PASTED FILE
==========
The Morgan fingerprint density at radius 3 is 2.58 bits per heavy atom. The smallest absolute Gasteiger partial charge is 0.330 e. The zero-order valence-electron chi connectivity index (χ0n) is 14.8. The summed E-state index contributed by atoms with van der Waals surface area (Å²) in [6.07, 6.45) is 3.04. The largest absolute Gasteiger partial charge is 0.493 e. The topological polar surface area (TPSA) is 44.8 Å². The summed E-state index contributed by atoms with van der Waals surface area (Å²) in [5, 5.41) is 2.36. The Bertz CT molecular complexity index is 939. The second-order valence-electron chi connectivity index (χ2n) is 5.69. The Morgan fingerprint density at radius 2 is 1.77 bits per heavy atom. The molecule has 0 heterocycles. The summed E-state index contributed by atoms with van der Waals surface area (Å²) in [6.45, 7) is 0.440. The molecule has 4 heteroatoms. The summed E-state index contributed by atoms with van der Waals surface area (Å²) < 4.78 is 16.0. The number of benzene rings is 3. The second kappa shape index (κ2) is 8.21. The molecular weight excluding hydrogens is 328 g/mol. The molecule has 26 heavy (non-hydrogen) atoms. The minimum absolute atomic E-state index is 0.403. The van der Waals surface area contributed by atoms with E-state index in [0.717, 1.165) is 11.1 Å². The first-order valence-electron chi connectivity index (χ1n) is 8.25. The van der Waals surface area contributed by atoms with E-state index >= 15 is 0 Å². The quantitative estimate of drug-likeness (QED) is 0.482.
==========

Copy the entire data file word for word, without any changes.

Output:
The Morgan fingerprint density at radius 3 is 2.58 bits per heavy atom. The smallest absolute Gasteiger partial charge is 0.330 e. The zero-order valence-electron chi connectivity index (χ0n) is 14.8. The summed E-state index contributed by atoms with van der Waals surface area (Å²) in [6.07, 6.45) is 3.04. The largest absolute Gasteiger partial charge is 0.493 e. The topological polar surface area (TPSA) is 44.8 Å². The summed E-state index contributed by atoms with van der Waals surface area (Å²) in [5, 5.41) is 2.36. The Bertz CT molecular complexity index is 939. The second-order valence-electron chi connectivity index (χ2n) is 5.69. The Morgan fingerprint density at radius 2 is 1.77 bits per heavy atom. The molecule has 0 heterocycles. The summed E-state index contributed by atoms with van der Waals surface area (Å²) in [6.45, 7) is 0.440. The molecule has 4 heteroatoms. The summed E-state index contributed by atoms with van der Waals surface area (Å²) < 4.78 is 16.0. The number of benzene rings is 3. The second kappa shape index (κ2) is 8.21. The molecular weight excluding hydrogens is 328 g/mol. The molecule has 26 heavy (non-hydrogen) atoms. The minimum absolute atomic E-state index is 0.403. The van der Waals surface area contributed by atoms with E-state index in [0.717, 1.165) is 11.1 Å². The first-order valence-electron chi connectivity index (χ1n) is 8.25. The van der Waals surface area contributed by atoms with E-state index >= 15 is 0 Å². The quantitative estimate of drug-likeness (QED) is 0.482.